I love reading about the dynamics of creative couples. Me and my girlfriend work together and it’s made treating comicing and writing like a job so much easier.

    1. Mary Robinette Kowal

      You are correct, which is why I say that the path you will follow will vary based on the pieces of your life. That does not change my core premise that writing is not a hobby.

      There are a lot of people in the world who have to juggle two jobs and kids. That is no different from a writer who still has his or her day job. Children complicate things, absolutely, but once you’ve made a sale, particularly a novel, writing is no longer a hobby.

  4. Anne Lyle

    I’m lucky to have a very supportive husband, but I have to say “Yes!” to all of these.

    I’ve only once brought my husband to a convention, and that was because he’d never been to the US – it was a chance for a cheap trip (for him) since I’d already booked a double room anyway. He was happy to go off and do his own thing during the day, but it really didn’t work for me. After a hard day’s conventioneering, I need to be alone for a while to decompress, not be sociable with someone else (however beloved) instead!

    He’s also not part of the critique process – he reads my novels only after they’re published (his choice – he hates ereaders!), so that’s one less issue to deal with. As you say, we all have to fit the writing job around our own lives and relationships.

  5. Kate Julicher

    This is really fascinating. I made the “not a hobby” switch in my head about a year ago even though I have nothing but rejections so far. Treating writing like a second job gives me permission to spend the time, money, and thought on it that I need to spend.

    I collaborate intensely with my husband on plotting and editing, so I try to signal to him which activity I’m up for in a given session. If I need to chunk out a scene, I probably don’t want him telling me what he noted from the last chapter. But sometimes I have to compromise and do an activity that’s not my preferred one. It’s worth the sacrifice because what we come up with together is leagues better than what I can do alone. Different strokes for everyone, of course, but I’m glad we finally learned how to work together creatively.

  6. Mary Hameer

    What a pleasure to read a piece devoted to this problem, of keeping a loved one at arms’ length when necessary but keeping them happy and onside. I completely agree that conferences/spouses do not mix. You’ve made an important point too, in the sense that training for booth partners is needed. Sometimes we ned such specific responses of encouragement. Most of the time, really! Not fair on a husband if he doesn’t understand the scenario and is appalled to find the lady breaks down in tears or slams the door!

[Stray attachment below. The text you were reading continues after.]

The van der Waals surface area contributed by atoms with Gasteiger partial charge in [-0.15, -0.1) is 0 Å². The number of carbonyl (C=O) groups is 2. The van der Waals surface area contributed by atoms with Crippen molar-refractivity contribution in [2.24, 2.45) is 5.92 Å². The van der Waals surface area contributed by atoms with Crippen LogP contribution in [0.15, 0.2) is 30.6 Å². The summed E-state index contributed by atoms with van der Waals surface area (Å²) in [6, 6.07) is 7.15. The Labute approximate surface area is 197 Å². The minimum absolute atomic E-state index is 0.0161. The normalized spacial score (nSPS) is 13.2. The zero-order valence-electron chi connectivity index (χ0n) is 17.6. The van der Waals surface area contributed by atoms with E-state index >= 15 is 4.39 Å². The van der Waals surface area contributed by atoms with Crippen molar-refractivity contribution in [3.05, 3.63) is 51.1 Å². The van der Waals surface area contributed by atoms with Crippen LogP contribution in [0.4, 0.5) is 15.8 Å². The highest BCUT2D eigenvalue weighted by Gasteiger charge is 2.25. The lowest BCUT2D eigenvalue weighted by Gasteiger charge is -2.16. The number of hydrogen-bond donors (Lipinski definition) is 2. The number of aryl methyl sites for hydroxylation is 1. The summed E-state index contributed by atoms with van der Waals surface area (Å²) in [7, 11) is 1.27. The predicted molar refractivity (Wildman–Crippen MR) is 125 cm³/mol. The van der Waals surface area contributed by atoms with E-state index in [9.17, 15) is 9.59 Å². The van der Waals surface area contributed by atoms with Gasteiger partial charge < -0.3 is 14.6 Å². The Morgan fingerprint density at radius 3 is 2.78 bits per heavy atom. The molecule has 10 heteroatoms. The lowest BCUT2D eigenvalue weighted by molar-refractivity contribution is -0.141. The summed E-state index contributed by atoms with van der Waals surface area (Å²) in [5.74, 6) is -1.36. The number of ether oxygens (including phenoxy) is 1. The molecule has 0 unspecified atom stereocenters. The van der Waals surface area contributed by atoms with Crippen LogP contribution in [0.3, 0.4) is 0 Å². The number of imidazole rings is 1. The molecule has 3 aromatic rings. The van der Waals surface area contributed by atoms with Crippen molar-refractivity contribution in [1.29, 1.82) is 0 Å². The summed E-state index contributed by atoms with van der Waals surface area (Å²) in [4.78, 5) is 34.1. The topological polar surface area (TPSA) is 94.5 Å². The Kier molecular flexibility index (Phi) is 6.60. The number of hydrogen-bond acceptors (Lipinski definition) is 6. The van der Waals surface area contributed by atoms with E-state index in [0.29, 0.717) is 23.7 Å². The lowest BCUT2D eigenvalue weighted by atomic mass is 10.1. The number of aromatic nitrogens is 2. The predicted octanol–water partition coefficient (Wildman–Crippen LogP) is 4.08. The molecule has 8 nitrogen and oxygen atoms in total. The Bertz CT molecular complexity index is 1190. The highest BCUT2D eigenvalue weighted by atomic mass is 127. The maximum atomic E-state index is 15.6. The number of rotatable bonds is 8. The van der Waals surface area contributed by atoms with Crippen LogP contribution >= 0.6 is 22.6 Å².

7. Nami

    Why let your husband suffer through reading your stuff? If it’s your job why do you expect him to hold your hand? I dont take my husband along to work and I never give him written reports to read nor bore him with project details. If writing is your job, share your work with other writers.

    1. Mary Robinette Kowal Post author

      I don’t “let him suffer.” I “ask him to help.” It’s very different. And the reason I do is because he is smart and knowledgeable in my field, by which I mean that he is a reader. He is a reader I trust. If you think of it like clinical trials of a drug, what I’m doing with a story is trying to provoke a specific response in my readers. He’s very good at quantifying his reader reactions, and as an added bonus he has a background in film so can ask the right questions.

      When I worked in sales, I also did not trouble him with work questions because he did NOT work in a related field and couldn’t offer useful input.

      The difference is that as readers most spouses have relevant experience. Not all. Some don’t read fiction for pleasure. Some prefer different genres. But if your spouse has experience in your field, then asking them for input just seems like part of trusting marriage.